The Tenth Abercrombie Lecture

By Batey, Peter | The Town Planning Review, March 1, 2007 | Go to article overview

The Tenth Abercrombie Lecture


Batey, Peter, The Town Planning Review


Introduction

The Abercrombie Lectures series started in 1984 and is intended to celebrate the life and work of one of the world's foremost planners, Sir Patrick Abercrombie - arguably the leading British planner of the twentieth century. Patrick Abercrombie was appointed as one of the original staff when the University of Liverpool established the Department of Civic Design in 1909 and was the first editor of Town Planning Review. He went on to become a most distinguished Lever Professor in the Department, from 1915 to 1935 when he moved to University College London, to become Professor of Town Planning there. Like all the Lever Professors, Abercrombie played an important part in editing the Town Planning Review, and much of his writing - some of it very influential - was published in the Review.

Our Abercrombie Lecturers represent an interesting cross-section of the best academics and practitioners in planning and related subjects. All of the Abercrombie Lectures have been published in the Town Planning Review and are listed overleaf. We are very fortunate to welcome as the Tenth Abercrombie Lecturer Michael Batty, who is Bartlett Professor of Planning at University College London where he also directs the Centre for Advanced Spatial Analysis. Before that he held a range of academic appointments at the universities of Manchester, Reading, Cardiff and, as Director of the NSF National Center for Geographic Information and Analysis, in the State University of New York at Buffalo. Michael Batty has long associations with Liverpool - this is the city in which he was born. I should add that, at a very early stage in his career he was a guest lecturer on the Master of Civic Design degree course here at the University.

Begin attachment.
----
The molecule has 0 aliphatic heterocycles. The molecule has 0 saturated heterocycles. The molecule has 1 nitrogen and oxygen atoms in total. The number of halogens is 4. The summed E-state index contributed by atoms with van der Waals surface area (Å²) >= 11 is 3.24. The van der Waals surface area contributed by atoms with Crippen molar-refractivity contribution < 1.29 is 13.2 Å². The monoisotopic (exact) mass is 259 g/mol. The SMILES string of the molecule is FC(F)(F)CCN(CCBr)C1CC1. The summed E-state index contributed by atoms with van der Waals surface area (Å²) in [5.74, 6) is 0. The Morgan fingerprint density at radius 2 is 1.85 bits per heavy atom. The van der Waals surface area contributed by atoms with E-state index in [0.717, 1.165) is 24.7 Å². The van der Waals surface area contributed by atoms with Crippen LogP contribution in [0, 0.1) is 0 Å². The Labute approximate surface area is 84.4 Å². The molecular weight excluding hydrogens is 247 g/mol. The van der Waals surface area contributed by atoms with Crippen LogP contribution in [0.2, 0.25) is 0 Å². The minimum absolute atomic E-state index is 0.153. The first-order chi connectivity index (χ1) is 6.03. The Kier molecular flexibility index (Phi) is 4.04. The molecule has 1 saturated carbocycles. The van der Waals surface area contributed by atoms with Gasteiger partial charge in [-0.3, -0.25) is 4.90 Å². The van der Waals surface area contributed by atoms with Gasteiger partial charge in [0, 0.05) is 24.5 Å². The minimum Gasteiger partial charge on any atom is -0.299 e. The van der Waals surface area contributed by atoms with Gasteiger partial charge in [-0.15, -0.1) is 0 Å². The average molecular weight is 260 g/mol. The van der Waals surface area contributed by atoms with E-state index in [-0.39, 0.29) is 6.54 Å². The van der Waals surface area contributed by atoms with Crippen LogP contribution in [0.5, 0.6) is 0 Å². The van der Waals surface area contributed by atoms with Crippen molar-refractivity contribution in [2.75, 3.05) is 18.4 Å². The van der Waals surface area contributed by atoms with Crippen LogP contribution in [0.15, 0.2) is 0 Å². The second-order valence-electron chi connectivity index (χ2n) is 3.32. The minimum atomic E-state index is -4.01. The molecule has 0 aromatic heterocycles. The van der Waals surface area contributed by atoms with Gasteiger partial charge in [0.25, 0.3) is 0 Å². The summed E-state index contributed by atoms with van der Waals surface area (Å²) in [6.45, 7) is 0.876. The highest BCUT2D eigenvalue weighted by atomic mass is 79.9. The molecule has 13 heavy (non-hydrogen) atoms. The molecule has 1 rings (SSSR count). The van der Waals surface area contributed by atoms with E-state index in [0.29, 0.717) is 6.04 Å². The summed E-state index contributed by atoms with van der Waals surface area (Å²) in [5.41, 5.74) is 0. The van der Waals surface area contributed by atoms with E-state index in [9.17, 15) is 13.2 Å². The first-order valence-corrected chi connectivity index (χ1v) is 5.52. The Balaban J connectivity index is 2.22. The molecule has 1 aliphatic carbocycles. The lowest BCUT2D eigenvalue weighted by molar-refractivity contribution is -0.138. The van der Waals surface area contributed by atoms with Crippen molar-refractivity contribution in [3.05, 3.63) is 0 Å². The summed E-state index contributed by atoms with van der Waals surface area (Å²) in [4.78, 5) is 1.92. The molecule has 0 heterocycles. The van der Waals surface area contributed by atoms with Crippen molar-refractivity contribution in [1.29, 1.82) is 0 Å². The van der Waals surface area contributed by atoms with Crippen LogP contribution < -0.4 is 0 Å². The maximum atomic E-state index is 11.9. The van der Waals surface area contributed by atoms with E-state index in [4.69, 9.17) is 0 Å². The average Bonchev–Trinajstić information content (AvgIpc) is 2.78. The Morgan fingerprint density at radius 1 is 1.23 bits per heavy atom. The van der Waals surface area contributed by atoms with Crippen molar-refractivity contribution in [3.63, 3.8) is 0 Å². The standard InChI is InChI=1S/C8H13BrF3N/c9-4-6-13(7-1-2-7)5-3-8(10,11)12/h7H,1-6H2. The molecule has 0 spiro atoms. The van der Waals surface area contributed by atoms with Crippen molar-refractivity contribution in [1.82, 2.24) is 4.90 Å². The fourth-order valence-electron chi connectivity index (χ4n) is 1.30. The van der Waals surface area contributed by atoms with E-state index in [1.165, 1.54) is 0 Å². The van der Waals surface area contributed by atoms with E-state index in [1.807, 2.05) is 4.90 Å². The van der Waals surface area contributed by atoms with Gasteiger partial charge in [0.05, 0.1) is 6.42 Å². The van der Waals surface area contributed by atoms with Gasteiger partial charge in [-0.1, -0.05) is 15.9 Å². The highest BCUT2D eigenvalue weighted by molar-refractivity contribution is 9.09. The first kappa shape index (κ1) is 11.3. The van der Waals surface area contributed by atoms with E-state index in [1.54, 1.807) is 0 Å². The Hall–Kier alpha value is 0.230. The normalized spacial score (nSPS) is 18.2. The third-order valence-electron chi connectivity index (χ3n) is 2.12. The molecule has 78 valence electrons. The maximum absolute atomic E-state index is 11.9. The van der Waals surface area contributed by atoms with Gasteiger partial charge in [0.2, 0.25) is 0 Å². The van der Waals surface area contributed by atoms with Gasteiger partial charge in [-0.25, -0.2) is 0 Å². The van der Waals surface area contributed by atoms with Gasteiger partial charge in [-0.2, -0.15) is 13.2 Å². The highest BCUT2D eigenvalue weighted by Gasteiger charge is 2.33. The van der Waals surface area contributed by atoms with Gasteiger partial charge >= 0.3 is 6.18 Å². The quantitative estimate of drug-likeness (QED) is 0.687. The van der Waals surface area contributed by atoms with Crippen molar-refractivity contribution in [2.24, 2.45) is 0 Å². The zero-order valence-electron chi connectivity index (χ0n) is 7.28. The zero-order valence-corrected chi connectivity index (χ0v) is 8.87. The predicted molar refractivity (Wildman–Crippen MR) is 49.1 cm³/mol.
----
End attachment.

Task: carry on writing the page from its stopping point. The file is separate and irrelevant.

Professor Batty's research involves the development of computer models of cities and regions, and he has published extensively in this area. …

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